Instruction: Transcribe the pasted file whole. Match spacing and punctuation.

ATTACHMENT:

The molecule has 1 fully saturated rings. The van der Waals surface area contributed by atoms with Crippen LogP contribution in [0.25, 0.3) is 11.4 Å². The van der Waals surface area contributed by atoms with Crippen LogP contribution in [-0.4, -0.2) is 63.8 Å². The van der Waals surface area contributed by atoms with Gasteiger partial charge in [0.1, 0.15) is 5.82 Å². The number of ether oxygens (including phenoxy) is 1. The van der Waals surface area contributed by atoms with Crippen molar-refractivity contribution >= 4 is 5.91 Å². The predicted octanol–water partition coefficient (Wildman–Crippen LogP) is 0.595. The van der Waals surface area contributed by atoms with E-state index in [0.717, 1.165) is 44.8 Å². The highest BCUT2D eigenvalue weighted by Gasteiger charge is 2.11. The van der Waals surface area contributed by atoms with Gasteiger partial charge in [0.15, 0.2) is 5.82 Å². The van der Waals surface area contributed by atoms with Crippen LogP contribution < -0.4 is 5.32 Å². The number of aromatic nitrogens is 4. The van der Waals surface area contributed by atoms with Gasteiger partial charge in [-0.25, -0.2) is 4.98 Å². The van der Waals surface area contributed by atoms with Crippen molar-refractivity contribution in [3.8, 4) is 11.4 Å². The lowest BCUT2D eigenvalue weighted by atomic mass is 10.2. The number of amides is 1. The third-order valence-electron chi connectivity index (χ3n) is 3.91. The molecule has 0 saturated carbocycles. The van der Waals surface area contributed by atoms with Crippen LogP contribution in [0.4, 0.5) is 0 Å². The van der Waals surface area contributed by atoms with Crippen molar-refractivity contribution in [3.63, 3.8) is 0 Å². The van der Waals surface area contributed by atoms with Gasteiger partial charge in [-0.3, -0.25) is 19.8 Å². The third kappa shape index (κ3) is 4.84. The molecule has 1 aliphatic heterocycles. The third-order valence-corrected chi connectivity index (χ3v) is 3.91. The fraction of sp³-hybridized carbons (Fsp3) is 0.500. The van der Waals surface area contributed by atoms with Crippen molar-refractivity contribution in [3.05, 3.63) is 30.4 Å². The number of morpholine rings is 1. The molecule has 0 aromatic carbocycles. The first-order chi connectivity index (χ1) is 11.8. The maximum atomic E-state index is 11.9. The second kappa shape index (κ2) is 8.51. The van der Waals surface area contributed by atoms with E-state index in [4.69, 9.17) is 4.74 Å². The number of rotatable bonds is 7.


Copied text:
The molecule has 1 fully saturated rings. The van der Waals surface area contributed by atoms with Crippen LogP contribution in [0.25, 0.3) is 11.4 Å². The van der Waals surface area contributed by atoms with Crippen LogP contribution in [-0.4, -0.2) is 63.8 Å². The van der Waals surface area contributed by atoms with Gasteiger partial charge in [0.1, 0.15) is 5.82 Å². The number of ether oxygens (including phenoxy) is 1. The van der Waals surface area contributed by atoms with Crippen molar-refractivity contribution >= 4 is 5.91 Å². The predicted octanol–water partition coefficient (Wildman–Crippen LogP) is 0.595. The van der Waals surface area contributed by atoms with E-state index in [0.717, 1.165) is 44.8 Å². The highest BCUT2D eigenvalue weighted by Gasteiger charge is 2.11. The van der Waals surface area contributed by atoms with Gasteiger partial charge in [0.15, 0.2) is 5.82 Å². The van der Waals surface area contributed by atoms with Crippen LogP contribution < -0.4 is 5.32 Å². The number of aromatic nitrogens is 4. The van der Waals surface area contributed by atoms with Gasteiger partial charge in [-0.25, -0.2) is 4.98 Å². The van der Waals surface area contributed by atoms with Crippen molar-refractivity contribution in [3.8, 4) is 11.4 Å². The lowest BCUT2D eigenvalue weighted by atomic mass is 10.2. The number of amides is 1. The third-order valence-electron chi connectivity index (χ3n) is 3.91. The molecule has 0 saturated carbocycles. The van der Waals surface area contributed by atoms with Crippen LogP contribution in [0.4, 0.5) is 0 Å². The van der Waals surface area contributed by atoms with Crippen molar-refractivity contribution in [3.63, 3.8) is 0 Å². The van der Waals surface area contributed by atoms with Gasteiger partial charge in [-0.3, -0.25) is 19.8 Å². The third kappa shape index (κ3) is 4.84. The molecule has 1 aliphatic heterocycles. The third-order valence-corrected chi connectivity index (χ3v) is 3.91. The fraction of sp³-hybridized carbons (Fsp3) is 0.500. The van der Waals surface area contributed by atoms with Crippen molar-refractivity contribution in [3.05, 3.63) is 30.4 Å². The number of morpholine rings is 1. The molecule has 0 aromatic carbocycles. The first-order chi connectivity index (χ1) is 11.8. The maximum atomic E-state index is 11.9. The second kappa shape index (κ2) is 8.51. The van der Waals surface area contributed by atoms with E-state index in [4.69, 9.17) is 4.74 Å². The number of rotatable bonds is 7.